Tuesday, April 04, 2006

"The Man without a Country"

Robert A. Ferguson has a very interesting suggestion for our search for novels that illustrate what's at stake in the current legal debate over the right of the executive to imprison suspects without judicial intervention or oversight:

It is a short story rather than a book, but you might use Edward Everett Hale's "The Man Without A Country." It is the most popular story of the second half of the nineteenth century and is still anthologized everywhere. Philip Nolan is kept in perpetual prison aboard ship because bureaucracy and governmental policy want to forget about him after his original sentence. Moreover, the whole story is wrapped in patriotic rhetoric of the kind that is being misused today.
There are several free sites where you can read the story. Click here or here. The story was originally published in The Atlantic Monthly, December 1863, which is available in facsimile form here.

The story effectively gets at Professor Ferguson's point in part by its realistic style--it reads like a well-written non-fiction essay--and because it was written, at the time of the Civil War, apparently to boost patriotism. Hale's protagonist is redeemed in an ironic twist, yet the irony is of another order when read from our later vantage point. It's a fine story and well worth your attention.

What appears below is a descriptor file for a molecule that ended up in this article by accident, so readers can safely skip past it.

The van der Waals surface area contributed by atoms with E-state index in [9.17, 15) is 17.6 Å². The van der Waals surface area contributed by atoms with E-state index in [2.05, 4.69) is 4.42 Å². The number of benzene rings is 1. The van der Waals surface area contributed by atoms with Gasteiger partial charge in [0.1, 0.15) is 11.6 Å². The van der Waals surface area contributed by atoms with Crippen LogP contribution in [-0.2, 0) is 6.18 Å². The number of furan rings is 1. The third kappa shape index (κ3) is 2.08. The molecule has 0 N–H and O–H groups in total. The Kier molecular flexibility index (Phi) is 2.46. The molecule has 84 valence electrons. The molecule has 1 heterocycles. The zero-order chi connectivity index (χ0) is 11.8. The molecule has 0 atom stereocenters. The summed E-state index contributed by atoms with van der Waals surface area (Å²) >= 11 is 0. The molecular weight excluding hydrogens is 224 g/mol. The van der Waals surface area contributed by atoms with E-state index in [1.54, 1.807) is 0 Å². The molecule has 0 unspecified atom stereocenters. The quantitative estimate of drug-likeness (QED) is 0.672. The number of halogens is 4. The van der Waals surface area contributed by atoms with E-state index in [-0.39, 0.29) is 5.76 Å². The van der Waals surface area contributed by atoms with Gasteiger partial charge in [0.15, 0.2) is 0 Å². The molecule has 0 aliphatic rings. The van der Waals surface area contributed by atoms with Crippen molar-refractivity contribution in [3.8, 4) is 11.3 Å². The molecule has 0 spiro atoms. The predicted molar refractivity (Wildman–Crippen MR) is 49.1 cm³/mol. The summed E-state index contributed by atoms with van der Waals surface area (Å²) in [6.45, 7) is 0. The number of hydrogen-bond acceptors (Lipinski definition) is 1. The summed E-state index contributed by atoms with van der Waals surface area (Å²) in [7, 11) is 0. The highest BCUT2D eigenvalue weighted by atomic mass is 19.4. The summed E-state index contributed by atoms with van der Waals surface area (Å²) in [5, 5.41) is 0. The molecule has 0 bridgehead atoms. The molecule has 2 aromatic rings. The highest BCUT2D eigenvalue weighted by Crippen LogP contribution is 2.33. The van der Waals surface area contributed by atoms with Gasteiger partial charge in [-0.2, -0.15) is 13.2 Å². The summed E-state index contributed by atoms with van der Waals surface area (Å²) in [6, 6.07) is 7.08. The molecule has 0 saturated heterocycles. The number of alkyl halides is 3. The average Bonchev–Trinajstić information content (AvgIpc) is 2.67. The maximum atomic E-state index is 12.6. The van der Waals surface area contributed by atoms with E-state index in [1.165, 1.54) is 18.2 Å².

Robert A. Ferguson is George Edward Woodberry Professor in Law, Literature and Criticism at Columbia Law School. His publications include Law and Letters in American Life (1987); The American Enlightenment 1750-1820 (1997), and Reading the Early Republic (2004), as well as numerous articles on American literature, legal history, and the relationship of law and legal institutions to American writing.

Thanks to Robert Ferguson for this valuable suggestion.

For previously nominated books in the "what's at stake in the debate over habeas corpus" series, click here, here, here, and here.

--Marshal Zeringue